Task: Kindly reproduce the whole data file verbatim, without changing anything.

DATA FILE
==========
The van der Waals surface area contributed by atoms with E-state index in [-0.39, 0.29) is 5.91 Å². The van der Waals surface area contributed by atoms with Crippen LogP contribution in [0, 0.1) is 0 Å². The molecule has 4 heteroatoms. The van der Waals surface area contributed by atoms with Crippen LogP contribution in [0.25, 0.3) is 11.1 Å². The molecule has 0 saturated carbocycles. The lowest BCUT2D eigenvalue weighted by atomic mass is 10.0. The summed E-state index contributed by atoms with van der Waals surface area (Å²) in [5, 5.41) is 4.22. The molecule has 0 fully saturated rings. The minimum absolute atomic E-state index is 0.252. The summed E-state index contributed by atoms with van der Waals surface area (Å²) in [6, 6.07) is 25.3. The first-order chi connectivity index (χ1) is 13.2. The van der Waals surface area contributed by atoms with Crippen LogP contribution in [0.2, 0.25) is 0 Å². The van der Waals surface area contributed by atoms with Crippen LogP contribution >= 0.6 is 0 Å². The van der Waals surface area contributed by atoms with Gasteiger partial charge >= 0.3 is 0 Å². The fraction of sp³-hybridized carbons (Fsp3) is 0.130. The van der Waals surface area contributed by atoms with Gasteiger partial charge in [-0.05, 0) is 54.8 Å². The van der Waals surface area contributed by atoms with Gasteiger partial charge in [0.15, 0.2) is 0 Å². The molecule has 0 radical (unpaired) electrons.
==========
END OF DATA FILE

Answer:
The van der Waals surface area contributed by atoms with E-state index in [-0.39, 0.29) is 5.91 Å². The van der Waals surface area contributed by atoms with Crippen LogP contribution in [0, 0.1) is 0 Å². The molecule has 4 heteroatoms. The van der Waals surface area contributed by atoms with Crippen LogP contribution in [0.25, 0.3) is 11.1 Å². The molecule has 0 saturated carbocycles. The lowest BCUT2D eigenvalue weighted by atomic mass is 10.0. The summed E-state index contributed by atoms with van der Waals surface area (Å²) in [5, 5.41) is 4.22. The molecule has 0 fully saturated rings. The minimum absolute atomic E-state index is 0.252. The summed E-state index contributed by atoms with van der Waals surface area (Å²) in [6, 6.07) is 25.3. The first-order chi connectivity index (χ1) is 13.2. The van der Waals surface area contributed by atoms with Crippen LogP contribution in [0.2, 0.25) is 0 Å². The van der Waals surface area contributed by atoms with Crippen LogP contribution >= 0.6 is 0 Å². The van der Waals surface area contributed by atoms with Gasteiger partial charge >= 0.3 is 0 Å². The fraction of sp³-hybridized carbons (Fsp3) is 0.130. The van der Waals surface area contributed by atoms with Gasteiger partial charge in [-0.05, 0) is 54.8 Å². The van der Waals surface area contributed by atoms with Gasteiger partial charge in [0.15, 0.2) is 0 Å². The molecule has 0 radical (unpaired) electrons.